Less noticeable is the fact that the Africa Twin prototype doesn’t have a clutch lever or gear shifter on it. Whether its an overshight from Honda, or the sign of a new shifting mechanism from the Japanese manufacturer is up for debate, but it’s an interesting development, for sure.

Check out the photos after the jump, and let us know if you see any other details from the muddied and camouflaged show bike.

2015 Triumph Tiger 800 XCx — Another Flavor of ADV

11/04/2014 @ 4:40 pm, by Jensen Beeler3 COMMENTS

2015 Triumph Tiger 800 XCx    Another Flavor of ADV 2015 Triumph Tiger 800 XCx 01 635x420

Triumph’s other “x” bike at the EICMA show, the 2015 Triumph Tiger 800 XCx is like the Tiger 800 XRx, with more features and refinements than the base Tiger 800 XC.

The biggest additions are an ajustable traction control system, three riding modes, adjustable ABS, and cruise control, all as standard on the off-road slanting ADV bike.

No word yet on pricing from Triumph for North America, but we do know that both the Tiger 800 XCx and the Tiger 800 XRx will be coming to the USA.

Honda Africa Twin “True Adventure” Prototype Revealed

11/04/2014 @ 1:33 am, by Jensen Beeler15 COMMENTS

Honda Africa Twin True Adventure Prototype Revealed 2015 Honda Africa Twin True Adventure Prototype 04 635x423

Honda doesn’t have any actual new bikes to show at the 2014 EICMA show, but it did bring two “prototypes” of the bikes we most eagerly wanted to see from Big Red.

We already posted about the Honda RC213V-S prototype street bike with MotoGP blood, and here we have what Honda isn’t calling an Africa Twin, just yet.

The long-rumored dual-sport looks quite similar to the renderings we have already seen, and Honda is using the working name “True Adventure” for now.

Expected to be based off the company’s Honda CRF450 Rally race bike, the prototype diverges with its parallel-twin engine, the headers for which can be seen in the photo above.

Like the RC213V-S, we hopefully will see the finished machine at the Tokyo Motor Show, later next month. Until then, chew on these photos from the Honda stand in Milan.

Yamaha WR450F Rally by Rebel X Sports

11/03/2014 @ 3:36 am, by Jensen Beeler2 COMMENTS

Yamaha WR450F Rally by Rebel X Sports  Yamaha WR450F Rally 635x423

If you’ve ever looked at your Yamaha WR450F enduro, and wished it was better suited for Dakar-styled adventure riding, well here is your chance. The folks at Rebel X Sports have built a kit that takes the mild-manner WR450F and turns it into their “Rally ‘Pronto’ Dakar” machine, suitable for amateur racers.

Adding a fuel cell under the rear of the seat, the Yamaha WR450F Rally has 29 liters (7.6 gallons) of fuel, giving it a range of roughly 300 km (186 miles). Other enhancements include special protection for the water pump, a larger toolbox, specially tuned exhaust, rolling roadbook holder, handlebar buttons for the navigation system, and 50w LED headlights.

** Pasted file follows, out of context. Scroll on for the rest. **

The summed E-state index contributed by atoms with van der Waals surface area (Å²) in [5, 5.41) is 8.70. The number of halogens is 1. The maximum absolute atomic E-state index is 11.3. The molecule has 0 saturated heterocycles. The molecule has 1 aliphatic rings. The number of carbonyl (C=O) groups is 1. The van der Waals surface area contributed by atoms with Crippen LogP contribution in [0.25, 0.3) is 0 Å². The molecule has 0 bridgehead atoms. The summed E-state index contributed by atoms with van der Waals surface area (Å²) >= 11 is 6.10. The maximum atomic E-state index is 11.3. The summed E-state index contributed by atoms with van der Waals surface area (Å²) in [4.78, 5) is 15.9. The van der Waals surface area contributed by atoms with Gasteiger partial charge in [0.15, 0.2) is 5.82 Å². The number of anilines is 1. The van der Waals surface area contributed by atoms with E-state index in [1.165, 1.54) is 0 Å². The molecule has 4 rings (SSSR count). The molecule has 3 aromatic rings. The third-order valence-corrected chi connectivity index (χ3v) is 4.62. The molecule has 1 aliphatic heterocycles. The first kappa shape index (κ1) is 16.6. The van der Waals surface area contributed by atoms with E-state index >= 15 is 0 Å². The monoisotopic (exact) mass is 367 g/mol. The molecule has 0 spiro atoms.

2015 Zero Motorcycles Get ABS, Showa, & More Battery

09/29/2014 @ 11:21 pm, by Jensen BeelerComments Off

2015 Zero Motorcycles Get ABS, Showa, & More Battery 2015 zero motorcycles 635x455

We have long been critical of Zero Motorcycles and the motorcycles they produce, but you have to give the electric motorcycle manufacturer credit where it’s due: each year they improve their product, which is more than you can say about a lot of motorcycle OEMs.

Take the 2015 Zero Motorcycle lineup for example: for the upcoming model year, Zero’s bikes get proper motorcycle suspension from Showa, anti-locking brakes (ABS) from Bosch, tires from Pirelli, and a 10% battery increase from Moore’s Law.

For the 2015 Zero SR, this means a 185 mile range, when the optional Power Tank battery pack is installed. Similar gains can be seen with Zero’s other 2015 models, the Zero S & Zero DS.

While the added battery pack helps with the range anxiety, anyone who has ever ridden a Zero will welcome the addition of Showa suspension, as the company’s previous bikes have suffered from th forks and shocks that were used, which woefully were not up to the task of hard motorcycle riding.

Electric: The KTM Freeride E is Finally Ready for Primetime

09/17/2014 @ 2:44 pm, by Jensen Beeler12 COMMENTS

Electric: The KTM Freeride E is Finally Ready for Primetime KTM Freeride E electric dirtbike E SX E XC 05 635x476

KTM is finally ready to bring its electric dirt bike, the KTM Freeride E, to the general public, after pump-faking the machine at EICMA three years ago. During that rather large time gap, KTM has realized the errors of its initial design, and has since opted for a liquid-cooled PMAC electric motor, which puts out 21.5hp and 31 lbs•ft of torque.